Towards the Development of a Project Decision Support Framework for Adoption of an Integrated Building Information Model using a Model Server

Towards the Development of a Project Decision Support Framework for Adoption of an Integrated Building Information Model using a Model Server

Kerry London (Deakin University, Australia), Vishal Singh (University of Newcastle, Australia), Ning Gu (University of Newcastle, Australia), Claudelle Taylor (Nexus Point Solutions, Australia) and Ljiljana Brankovic (University of Newcastle, Australia)
DOI: 10.4018/978-1-60566-928-1.ch013
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This chapter discusses an action research study towards the development of a decision framework to support a fully integrated multi disciplinary Building Information Model (BIM) using a Model Server. The framework was proposed to facilitate multi disciplinary collaborative BIM adoption through, informed selection of a project specific BIM approach and tools contingent upon project collaborators’ readiness, tool capabilities and workflow dependencies. The aim of the research was to explore the technical concerns in relation to Model Servers to support multi disciplinary model integration and collaboration; however it became clear that there were both technical and non technical issues that needed consideration. The evidence also suggests that there are varying levels of adoption which impacts upon further diffusion of the technologies. Therefore the need for a decision framework was identified based on the findings from an exploratory study conducted to investigate industry expectations. The study revealed that even the market leaders who are early technology adopters in the Australian industry in many cases have varying degrees of practical experiential knowledge of BIM and hence at times low levels of confidence of the future diffusion of BIM technology throughout the industry. The study did not focus on the benefits of BIM implementation as this was not the intention, as the industry partners involved are market leaders and early adopters of the technology and did not need convincing of the benefits. Coupled with this there are various other past studies that have contributed to the ‘benefits’ debate. There were numerous factors affecting BIM adoption which were grouped in to two main areas; technical tool functional requirements and needs, and non technical strategic issues. The need for guidance on where to start, what tools were available and how to work through the legal, procurement and cultural challenges was evidenced in the exploratory study. Therefore a BIM decision framework was initiated, based upon these industry concerns. Eight case studies informed the development of the framework and a summary of the key findings is presented. Primary and secondary case studies from firms that have adopted a structured approach to technology adoption are presented. The Framework consists of four interrelated key elements including a strategic purpose and scoping matrix, work process mapping, technical requirements for BIM tools and Model Servers, and framework implementation guide. The BIM framework was presented in draft format again to key industry stakeholders and considered in comparison with current best practice BIM adoption to further validate the framework. There was no request to change any part of the Framework. However, it is an ongoing process and it will be presented again to industry through the various project partners. The Framework may be refined within the boundaries of the action research process as an ongoing activity as more experiential knowledge can be incorporated.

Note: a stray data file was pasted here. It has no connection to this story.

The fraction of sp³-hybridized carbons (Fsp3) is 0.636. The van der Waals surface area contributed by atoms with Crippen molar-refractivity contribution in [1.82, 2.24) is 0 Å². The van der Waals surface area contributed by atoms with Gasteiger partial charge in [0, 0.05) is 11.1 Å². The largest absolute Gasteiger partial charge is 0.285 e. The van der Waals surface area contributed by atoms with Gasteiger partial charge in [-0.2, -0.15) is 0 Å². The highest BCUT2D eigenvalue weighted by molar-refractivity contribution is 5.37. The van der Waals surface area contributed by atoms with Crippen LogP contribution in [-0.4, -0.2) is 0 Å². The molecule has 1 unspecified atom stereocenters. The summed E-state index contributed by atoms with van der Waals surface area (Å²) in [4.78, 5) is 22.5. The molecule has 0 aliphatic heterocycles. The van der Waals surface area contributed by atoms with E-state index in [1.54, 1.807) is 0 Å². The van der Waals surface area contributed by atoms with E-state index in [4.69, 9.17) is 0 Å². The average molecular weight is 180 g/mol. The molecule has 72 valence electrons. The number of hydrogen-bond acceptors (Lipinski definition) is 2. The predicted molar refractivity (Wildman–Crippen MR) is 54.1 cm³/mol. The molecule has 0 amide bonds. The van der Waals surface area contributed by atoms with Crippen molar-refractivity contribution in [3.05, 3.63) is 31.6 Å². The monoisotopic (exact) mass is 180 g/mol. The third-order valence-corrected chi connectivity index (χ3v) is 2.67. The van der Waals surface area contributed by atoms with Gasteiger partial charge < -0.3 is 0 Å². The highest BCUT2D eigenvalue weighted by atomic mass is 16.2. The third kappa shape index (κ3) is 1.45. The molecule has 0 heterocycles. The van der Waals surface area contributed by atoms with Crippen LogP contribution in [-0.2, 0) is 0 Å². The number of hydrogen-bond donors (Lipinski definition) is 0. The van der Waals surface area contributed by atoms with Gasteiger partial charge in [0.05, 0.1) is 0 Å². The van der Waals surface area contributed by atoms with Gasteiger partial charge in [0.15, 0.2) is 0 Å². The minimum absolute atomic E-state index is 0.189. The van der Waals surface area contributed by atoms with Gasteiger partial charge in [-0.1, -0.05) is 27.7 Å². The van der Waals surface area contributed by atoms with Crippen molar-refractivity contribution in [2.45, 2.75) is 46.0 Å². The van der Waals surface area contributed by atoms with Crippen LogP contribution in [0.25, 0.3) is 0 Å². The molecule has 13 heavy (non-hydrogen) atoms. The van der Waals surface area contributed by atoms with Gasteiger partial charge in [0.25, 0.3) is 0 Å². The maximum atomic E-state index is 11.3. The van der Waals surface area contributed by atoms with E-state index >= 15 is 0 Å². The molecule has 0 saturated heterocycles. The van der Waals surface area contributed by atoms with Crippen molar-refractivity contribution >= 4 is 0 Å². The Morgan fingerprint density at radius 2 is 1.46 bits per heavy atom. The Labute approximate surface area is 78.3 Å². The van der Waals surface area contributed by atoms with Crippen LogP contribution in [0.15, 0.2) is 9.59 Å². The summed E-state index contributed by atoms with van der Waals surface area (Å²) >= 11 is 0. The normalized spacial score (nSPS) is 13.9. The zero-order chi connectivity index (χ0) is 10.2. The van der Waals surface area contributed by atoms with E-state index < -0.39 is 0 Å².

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1 Introduction

Despite the apparent benefits in terms of information sharing and management, efficiency in information flow and associated overall anticipated cost benefits, as well as project collaboration and coordination may seem evident, the adoption of BIM in practice has been slow (Bernstein and Pittman 2004). Many factors have been identified which contribute to the slow rate of adoption including; lack of training (Khemlani 2007), low business incentives (Holzer 2007), perception of lack of rewards (London and Bavinton, 2006), technological concerns (Howard and Bjork 2008), industry fragmentation related to uneven ICT adoption practices (London and Bavinton, 2006), contractual matters and resistance to changing current work practice (Johnson and Laepple 2003). In fact,the majority of the past studies were conducted at a distance from the research participants.